Örebro universitet, Institutionen för medicinska vetenskaper. Region Örebro län. Department of Medical Epidemiology and Biostatistics, Karolinska Institutet, Stockholm, Sweden; Department of Paediatrics, Örebro University Hospital, Örebro, Sweden; Division of Epidemiology and Public Health, School of Medicine, University of Nottingham, Nottingham, UK; Department of Medicine, Columbia University College of Physicians and Surgeons, New York NY, USA.
    Parental nicotine replacement therapy and offspring bronchitis/bronchiolitis and asthma - a nationwide population-based cohort study2018Inngår i: Clinical Epidemiology, ISSN 1179-1349, E-ISSN 1179-1349, Vol. 10, s. 1339-1347Artikkel i tidsskrift (Fagfellevurdert)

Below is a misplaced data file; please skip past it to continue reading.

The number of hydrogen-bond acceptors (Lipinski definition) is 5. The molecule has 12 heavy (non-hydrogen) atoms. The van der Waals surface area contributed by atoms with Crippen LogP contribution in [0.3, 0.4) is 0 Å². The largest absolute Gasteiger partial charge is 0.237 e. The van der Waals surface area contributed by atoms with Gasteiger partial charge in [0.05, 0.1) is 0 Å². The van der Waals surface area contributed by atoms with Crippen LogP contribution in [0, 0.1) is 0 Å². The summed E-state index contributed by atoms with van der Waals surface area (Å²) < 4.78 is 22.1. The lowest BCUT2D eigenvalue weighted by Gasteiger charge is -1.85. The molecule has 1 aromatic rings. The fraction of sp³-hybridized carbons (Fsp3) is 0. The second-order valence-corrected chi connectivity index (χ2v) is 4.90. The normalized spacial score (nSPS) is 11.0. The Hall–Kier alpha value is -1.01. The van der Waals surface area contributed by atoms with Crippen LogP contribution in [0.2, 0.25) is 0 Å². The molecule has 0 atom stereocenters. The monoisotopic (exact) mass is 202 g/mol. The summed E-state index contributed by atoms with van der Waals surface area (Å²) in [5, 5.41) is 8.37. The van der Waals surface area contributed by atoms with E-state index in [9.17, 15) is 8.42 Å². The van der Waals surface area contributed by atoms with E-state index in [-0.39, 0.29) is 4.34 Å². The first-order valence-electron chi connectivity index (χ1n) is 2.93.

Abstract [en]

    Background: Prior evidence shows that environmental tobacco smoke is a risk factor for respiratory tract infections, wheeze, and asthma. Nicotine replacement therapy has been shown to increase smoking cessation. However, no prior studies have explored if parental use decreases the risk of bronchitis/bronchiolitis and asthma in the offspring.

    Objective: To examine whether nicotine replacement therapy varenicline, given to parents, was associated with a reduction in bronchitis/bronchiolitis and/or asthma in their children.